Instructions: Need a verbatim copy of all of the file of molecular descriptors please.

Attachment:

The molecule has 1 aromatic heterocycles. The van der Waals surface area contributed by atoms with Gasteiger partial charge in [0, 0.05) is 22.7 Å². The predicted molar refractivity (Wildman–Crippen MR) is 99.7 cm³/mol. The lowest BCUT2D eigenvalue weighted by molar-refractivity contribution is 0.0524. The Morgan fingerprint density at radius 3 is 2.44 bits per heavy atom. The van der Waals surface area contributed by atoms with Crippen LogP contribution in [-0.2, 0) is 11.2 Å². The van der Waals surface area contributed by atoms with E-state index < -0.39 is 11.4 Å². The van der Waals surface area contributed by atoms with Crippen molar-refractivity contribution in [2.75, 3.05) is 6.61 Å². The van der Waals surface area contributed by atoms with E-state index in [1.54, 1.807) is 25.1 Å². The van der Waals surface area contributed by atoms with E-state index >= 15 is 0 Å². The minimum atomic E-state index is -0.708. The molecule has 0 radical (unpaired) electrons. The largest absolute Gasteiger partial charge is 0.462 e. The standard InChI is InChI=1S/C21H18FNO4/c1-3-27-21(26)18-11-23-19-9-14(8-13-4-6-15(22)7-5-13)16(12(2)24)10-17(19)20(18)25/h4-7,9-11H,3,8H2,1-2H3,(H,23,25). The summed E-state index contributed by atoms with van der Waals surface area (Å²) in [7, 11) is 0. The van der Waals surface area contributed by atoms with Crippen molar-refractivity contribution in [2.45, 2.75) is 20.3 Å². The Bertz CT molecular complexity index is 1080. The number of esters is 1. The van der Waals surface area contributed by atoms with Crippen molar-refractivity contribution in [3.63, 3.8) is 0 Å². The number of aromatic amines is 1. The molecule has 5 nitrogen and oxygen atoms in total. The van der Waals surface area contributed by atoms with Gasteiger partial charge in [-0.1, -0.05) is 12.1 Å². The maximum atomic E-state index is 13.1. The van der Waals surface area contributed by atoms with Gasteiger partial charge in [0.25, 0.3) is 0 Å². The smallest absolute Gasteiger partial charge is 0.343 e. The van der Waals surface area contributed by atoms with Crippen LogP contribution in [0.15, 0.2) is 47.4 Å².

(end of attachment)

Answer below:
The molecule has 1 aromatic heterocycles. The van der Waals surface area contributed by atoms with Gasteiger partial charge in [0, 0.05) is 22.7 Å². The predicted molar refractivity (Wildman–Crippen MR) is 99.7 cm³/mol. The lowest BCUT2D eigenvalue weighted by molar-refractivity contribution is 0.0524. The Morgan fingerprint density at radius 3 is 2.44 bits per heavy atom. The van der Waals surface area contributed by atoms with Crippen LogP contribution in [-0.2, 0) is 11.2 Å². The van der Waals surface area contributed by atoms with E-state index < -0.39 is 11.4 Å². The van der Waals surface area contributed by atoms with Crippen molar-refractivity contribution in [2.75, 3.05) is 6.61 Å². The van der Waals surface area contributed by atoms with E-state index in [1.54, 1.807) is 25.1 Å². The van der Waals surface area contributed by atoms with E-state index >= 15 is 0 Å². The minimum atomic E-state index is -0.708. The molecule has 0 radical (unpaired) electrons. The largest absolute Gasteiger partial charge is 0.462 e. The standard InChI is InChI=1S/C21H18FNO4/c1-3-27-21(26)18-11-23-19-9-14(8-13-4-6-15(22)7-5-13)16(12(2)24)10-17(19)20(18)25/h4-7,9-11H,3,8H2,1-2H3,(H,23,25). The summed E-state index contributed by atoms with van der Waals surface area (Å²) in [7, 11) is 0. The van der Waals surface area contributed by atoms with Crippen molar-refractivity contribution in [2.45, 2.75) is 20.3 Å². The Bertz CT molecular complexity index is 1080. The number of esters is 1. The van der Waals surface area contributed by atoms with Crippen molar-refractivity contribution in [3.63, 3.8) is 0 Å². The number of aromatic amines is 1. The molecule has 5 nitrogen and oxygen atoms in total. The van der Waals surface area contributed by atoms with Gasteiger partial charge in [-0.1, -0.05) is 12.1 Å². The maximum atomic E-state index is 13.1. The van der Waals surface area contributed by atoms with Gasteiger partial charge in [0.25, 0.3) is 0 Å². The smallest absolute Gasteiger partial charge is 0.343 e. The van der Waals surface area contributed by atoms with Crippen LogP contribution in [0.15, 0.2) is 47.4 Å².